John Adams famously declared, “Facts are stubborn things.” That quote came to mind as I read the various media tirades against WWL radio talk show host Garland Robinette, who is accused of selling out to wealthy landfill owner Fred Heebe Jr., who is under federal investigation.
Adams’ quote comes from his impassioned closing argument in defense of eight British soldiers accused of murder during the Boston Massacre of 1770. It occurs to me that some salient facts have been consistently omitted from accounts of Robinette’s transgressions.
I write this not to defend Robinette — whom I consider, by way of disclosure, a professional friend — but merely to present additional facts, to posit that even more facts may yet come to light, and to suggest that final judgment be withheld until then.
First, let’s review what’s been presented thus far: Robinette rose to hero status in the wake of Hurricane Katrina. He gave voice to south Louisianans who felt abandoned by local, state and federal governments. He also took up the cause — as did many in the media, including Gambit — of eastern New Orleans residents who, in addition to losing everything in the federal flood, suddenly found themselves living near a massive under-regulated dumpsite that was being filled daily with all manner of potentially toxic storm debris. Robinette, a veteran environmental reporter, gave voice to this particularly powerless group of New Orleanians. This was in late 2005 and 2006. Remember that, for timing is a crucial fact in this narrative.
At one point — but definitely before the loan from Heebe — Robinette visited The Times-Picayune with an offer to turn over previously undisclosed government documents that he felt proved that the eastern New Orleans dump site would become a health hazard, possibly a Superfund site. The newspaper’s editors declined his offer, saying their reporters were already on the story. (They recently claimed that Robinette’s offer was “unusual,” but I and other reporters have passed along tips to the TP many times, for the same reason Robinette approached them in 2006: The One Big Daily has more resources than all other area newsrooms combined.)
Meanwhile, Robinette continued to rail against the eastern New Orleans dumpsite.
Now here’s a fact that somehow has escaped the media’s attention, even though it is common knowledge:
The following year, in October 2007, Robinette contracted a rare, life-threatening disease and was given less than two years to live. To make matters worse, his vocal chord was severed during a medical procedure, leaving him unable to speak. Now he was faced with the prospect of either dying within two years or surviving without being able to earn a living.
Robinette made a decision that people facing their own mortality often make: He turned to a passion he felt he had not fulfilled in his life, which was painting. It is undisputed that he is a gifted artist. He decided to open a studio and use his remaining time to paint, but he needed money to do that.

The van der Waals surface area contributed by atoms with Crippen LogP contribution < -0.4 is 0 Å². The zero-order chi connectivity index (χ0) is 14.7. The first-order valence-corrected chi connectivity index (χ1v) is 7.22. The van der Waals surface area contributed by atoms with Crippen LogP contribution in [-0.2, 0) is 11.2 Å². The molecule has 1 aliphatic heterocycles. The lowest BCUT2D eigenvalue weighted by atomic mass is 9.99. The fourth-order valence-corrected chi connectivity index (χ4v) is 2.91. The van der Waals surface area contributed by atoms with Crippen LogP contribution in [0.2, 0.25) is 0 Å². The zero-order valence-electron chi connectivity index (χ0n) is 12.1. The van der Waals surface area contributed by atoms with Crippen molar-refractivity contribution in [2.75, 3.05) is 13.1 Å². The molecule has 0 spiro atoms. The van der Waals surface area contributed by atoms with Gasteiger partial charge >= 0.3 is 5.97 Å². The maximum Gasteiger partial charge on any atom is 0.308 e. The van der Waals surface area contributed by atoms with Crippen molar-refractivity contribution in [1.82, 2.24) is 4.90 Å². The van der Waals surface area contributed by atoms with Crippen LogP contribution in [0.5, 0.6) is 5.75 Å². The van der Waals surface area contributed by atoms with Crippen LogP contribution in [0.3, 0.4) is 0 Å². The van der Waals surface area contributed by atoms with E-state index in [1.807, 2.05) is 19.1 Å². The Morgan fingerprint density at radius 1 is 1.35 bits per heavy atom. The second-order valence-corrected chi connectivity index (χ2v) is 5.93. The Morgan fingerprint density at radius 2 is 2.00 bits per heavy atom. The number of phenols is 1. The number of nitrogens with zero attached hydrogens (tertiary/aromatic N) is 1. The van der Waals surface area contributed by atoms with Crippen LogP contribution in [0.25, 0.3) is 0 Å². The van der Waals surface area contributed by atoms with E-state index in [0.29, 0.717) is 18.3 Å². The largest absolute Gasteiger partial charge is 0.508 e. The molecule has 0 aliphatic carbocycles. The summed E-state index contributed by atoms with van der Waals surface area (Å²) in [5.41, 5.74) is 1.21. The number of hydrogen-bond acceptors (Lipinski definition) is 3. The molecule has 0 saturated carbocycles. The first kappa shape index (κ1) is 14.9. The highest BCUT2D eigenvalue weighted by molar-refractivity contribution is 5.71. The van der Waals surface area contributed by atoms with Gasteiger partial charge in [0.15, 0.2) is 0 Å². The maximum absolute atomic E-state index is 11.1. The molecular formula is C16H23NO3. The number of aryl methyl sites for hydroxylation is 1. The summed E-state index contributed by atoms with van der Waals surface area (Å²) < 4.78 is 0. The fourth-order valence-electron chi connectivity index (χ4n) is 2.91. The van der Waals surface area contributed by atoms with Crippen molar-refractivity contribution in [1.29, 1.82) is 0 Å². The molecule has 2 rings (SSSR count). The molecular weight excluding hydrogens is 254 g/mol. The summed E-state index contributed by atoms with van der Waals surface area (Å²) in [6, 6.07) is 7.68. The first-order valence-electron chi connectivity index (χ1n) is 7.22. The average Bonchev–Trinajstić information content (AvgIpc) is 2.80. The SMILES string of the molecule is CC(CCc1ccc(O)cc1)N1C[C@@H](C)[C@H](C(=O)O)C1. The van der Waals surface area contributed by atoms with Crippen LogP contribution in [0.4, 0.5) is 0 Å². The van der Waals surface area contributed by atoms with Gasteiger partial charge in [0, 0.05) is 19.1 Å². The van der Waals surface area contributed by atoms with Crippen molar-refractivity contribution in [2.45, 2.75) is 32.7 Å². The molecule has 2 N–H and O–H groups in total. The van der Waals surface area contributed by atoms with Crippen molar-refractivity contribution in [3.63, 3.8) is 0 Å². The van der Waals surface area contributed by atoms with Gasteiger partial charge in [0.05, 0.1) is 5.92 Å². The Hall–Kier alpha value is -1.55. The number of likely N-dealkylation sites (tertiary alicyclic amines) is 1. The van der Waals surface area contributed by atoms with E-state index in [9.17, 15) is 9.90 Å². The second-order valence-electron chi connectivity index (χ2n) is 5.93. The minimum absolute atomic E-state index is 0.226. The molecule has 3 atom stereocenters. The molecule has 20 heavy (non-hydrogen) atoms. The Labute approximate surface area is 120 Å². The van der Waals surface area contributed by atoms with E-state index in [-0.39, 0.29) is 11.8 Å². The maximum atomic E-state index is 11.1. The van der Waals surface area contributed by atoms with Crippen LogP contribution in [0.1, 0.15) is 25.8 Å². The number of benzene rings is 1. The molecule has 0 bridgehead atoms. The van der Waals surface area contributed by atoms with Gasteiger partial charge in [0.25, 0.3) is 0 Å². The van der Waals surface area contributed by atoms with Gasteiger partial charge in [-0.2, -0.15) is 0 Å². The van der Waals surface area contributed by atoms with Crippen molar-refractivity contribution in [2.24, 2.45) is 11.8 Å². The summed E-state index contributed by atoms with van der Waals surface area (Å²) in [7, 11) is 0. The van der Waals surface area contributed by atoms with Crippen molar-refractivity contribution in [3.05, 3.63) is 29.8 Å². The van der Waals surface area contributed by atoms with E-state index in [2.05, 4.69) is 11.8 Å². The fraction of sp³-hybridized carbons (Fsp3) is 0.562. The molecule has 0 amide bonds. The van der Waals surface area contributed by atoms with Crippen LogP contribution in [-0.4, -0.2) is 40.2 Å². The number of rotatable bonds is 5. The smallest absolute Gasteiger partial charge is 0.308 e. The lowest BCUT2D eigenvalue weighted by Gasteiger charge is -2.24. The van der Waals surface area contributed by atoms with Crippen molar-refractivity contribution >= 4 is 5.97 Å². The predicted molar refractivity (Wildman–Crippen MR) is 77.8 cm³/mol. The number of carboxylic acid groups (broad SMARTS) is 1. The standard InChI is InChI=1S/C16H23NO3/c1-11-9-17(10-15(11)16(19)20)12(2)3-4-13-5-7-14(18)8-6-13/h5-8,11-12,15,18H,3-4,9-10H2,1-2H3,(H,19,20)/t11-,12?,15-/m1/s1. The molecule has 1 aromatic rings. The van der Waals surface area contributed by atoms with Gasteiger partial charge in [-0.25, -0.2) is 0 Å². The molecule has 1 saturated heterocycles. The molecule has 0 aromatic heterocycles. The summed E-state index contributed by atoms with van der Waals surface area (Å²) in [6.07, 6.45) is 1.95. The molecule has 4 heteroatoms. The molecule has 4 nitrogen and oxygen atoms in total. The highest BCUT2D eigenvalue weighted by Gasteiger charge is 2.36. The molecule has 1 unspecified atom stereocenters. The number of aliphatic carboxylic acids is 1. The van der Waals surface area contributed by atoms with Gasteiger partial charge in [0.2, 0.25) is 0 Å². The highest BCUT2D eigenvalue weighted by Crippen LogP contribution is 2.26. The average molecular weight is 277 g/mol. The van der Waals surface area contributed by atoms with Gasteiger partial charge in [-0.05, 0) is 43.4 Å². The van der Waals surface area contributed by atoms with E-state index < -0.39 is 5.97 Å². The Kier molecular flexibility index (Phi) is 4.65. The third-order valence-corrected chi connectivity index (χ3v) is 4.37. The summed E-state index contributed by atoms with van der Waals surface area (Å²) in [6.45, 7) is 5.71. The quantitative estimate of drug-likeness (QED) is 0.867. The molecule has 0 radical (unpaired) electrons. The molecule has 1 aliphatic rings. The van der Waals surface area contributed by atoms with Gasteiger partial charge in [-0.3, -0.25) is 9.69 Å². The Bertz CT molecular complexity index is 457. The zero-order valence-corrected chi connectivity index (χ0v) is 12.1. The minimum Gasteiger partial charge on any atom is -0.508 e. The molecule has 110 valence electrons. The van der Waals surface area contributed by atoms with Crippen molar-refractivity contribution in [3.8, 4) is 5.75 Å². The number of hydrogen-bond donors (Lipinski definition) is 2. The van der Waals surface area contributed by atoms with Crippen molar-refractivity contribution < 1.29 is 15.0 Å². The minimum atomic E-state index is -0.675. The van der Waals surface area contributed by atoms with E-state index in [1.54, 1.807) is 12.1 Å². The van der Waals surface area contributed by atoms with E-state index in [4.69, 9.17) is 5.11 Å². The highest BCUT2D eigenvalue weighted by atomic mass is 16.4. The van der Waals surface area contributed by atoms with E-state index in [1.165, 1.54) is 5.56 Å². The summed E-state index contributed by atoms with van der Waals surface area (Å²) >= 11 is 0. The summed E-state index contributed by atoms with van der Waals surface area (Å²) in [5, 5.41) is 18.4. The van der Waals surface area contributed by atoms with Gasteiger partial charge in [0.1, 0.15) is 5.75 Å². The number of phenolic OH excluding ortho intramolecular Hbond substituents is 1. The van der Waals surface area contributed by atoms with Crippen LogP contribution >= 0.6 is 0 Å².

Here’s where the media narrative picks up again. He asked several wealthy acquaintances to lend his wife money, secured by a piece of property she owns on the Northshore. He was asking a personal favor, no doubt about it, but anyone who knows anything about borrowing money knows that no bank would ever lend $250,000 to a dying man, particularly one who would not be able to work even if he survived.
Fred Heebe, who has extensive real estate holdings, agreed to make the loan. This was in October 2007.
Now, let’s not be naïve here. While it was generous of Heebe to make the loan — interest free — he very well may have had ulterior motives. He owns a large and very successful landfill that could have brought him even more millions had FEMA used his landfill and not eastern New Orleans. But remember: this was in October 2007, not right after the storm or in 2006. Up to then, all of Robinette’s comments on the eastern New Orleans landfill mirrored those of others in the media.
Another salient fact: Heebe at that time was not under federal scrutiny. That investigation didn’t begin until about two years later, in late 2009 or early 2010.
After five months off the air, Robinette not only beat the disease but also got enough of his voice back to return to the air in 2008.
Now here’s where Robinette, in my opinion, made his mistakes, and they were two:
First, as soon as possible after returning to work — or at least immediately upon learning that Heebe was in the federal crosshairs — Robinette should have gone to a bank and borrowed enough money to repay Heebe, who had become radioactive.
Second, Robinette should have disclosed the loan — and its repayment — not only to his employers but also to his listeners. He failed to do either of those things, and those mistakes are now costing him dearly.
But do those mistakes make Robinette a “sellout,” as some now claim?
Clearly, Robinette had an ethical dilemma, which he should have addressed and disclosed. Friend or not, I cannot excuse his mistakes — but I do not join those who proclaim him a sellout. There are too many stubborn facts in the way.
My other friends in the media may criticize me for taking this position, but my loyalty is not to them or even to Robinette; it is to those stubborn, stubborn facts.
Which brings me back to John Adams, who was ostracized by his fellow Bostonians for defending the soldiers accused of murder. The full text of his quote is instructive: “Facts are stubborn things; and whatever may be our wishes, our inclinations, or the dictates of our passion, they cannot alter the state of facts and evidence.”
After all the facts were presented into evidence in 1770, six of the eight soldiers were acquitted. Two were convicted of the lesser charge of manslaughter.
Shouldn’t we consider all the facts in Robinette’s case as well?
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